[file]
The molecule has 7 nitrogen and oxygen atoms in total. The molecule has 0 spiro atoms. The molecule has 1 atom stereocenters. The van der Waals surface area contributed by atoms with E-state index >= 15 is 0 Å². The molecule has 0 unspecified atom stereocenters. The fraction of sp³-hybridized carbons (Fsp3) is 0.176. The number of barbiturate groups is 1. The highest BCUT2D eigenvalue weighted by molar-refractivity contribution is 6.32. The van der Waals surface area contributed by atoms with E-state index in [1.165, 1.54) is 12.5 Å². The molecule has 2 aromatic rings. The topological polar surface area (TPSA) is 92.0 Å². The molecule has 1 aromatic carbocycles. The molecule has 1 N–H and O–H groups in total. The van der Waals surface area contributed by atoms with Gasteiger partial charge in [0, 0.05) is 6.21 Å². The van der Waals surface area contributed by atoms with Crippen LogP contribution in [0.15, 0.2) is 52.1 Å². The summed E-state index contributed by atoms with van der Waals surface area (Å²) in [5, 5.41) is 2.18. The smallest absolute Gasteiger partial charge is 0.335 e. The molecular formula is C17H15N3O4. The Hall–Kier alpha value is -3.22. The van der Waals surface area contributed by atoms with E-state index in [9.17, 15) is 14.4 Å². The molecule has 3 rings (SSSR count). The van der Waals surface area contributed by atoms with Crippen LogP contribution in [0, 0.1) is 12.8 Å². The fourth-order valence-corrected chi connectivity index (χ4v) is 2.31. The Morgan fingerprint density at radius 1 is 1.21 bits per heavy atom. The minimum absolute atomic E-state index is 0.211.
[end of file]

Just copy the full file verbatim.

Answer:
The molecule has 7 nitrogen and oxygen atoms in total. The molecule has 0 spiro atoms. The molecule has 1 atom stereocenters. The van der Waals surface area contributed by atoms with E-state index >= 15 is 0 Å². The molecule has 0 unspecified atom stereocenters. The fraction of sp³-hybridized carbons (Fsp3) is 0.176. The number of barbiturate groups is 1. The highest BCUT2D eigenvalue weighted by molar-refractivity contribution is 6.32. The van der Waals surface area contributed by atoms with E-state index in [1.165, 1.54) is 12.5 Å². The molecule has 2 aromatic rings. The topological polar surface area (TPSA) is 92.0 Å². The molecule has 1 aromatic carbocycles. The molecule has 1 N–H and O–H groups in total. The van der Waals surface area contributed by atoms with Gasteiger partial charge in [0, 0.05) is 6.21 Å². The van der Waals surface area contributed by atoms with Crippen LogP contribution in [0.15, 0.2) is 52.1 Å². The summed E-state index contributed by atoms with van der Waals surface area (Å²) in [5, 5.41) is 2.18. The smallest absolute Gasteiger partial charge is 0.335 e. The molecular formula is C17H15N3O4. The Hall–Kier alpha value is -3.22. The van der Waals surface area contributed by atoms with E-state index in [9.17, 15) is 14.4 Å². The molecule has 3 rings (SSSR count). The van der Waals surface area contributed by atoms with Crippen LogP contribution in [0, 0.1) is 12.8 Å². The fourth-order valence-corrected chi connectivity index (χ4v) is 2.31. The Morgan fingerprint density at radius 1 is 1.21 bits per heavy atom. The minimum absolute atomic E-state index is 0.211.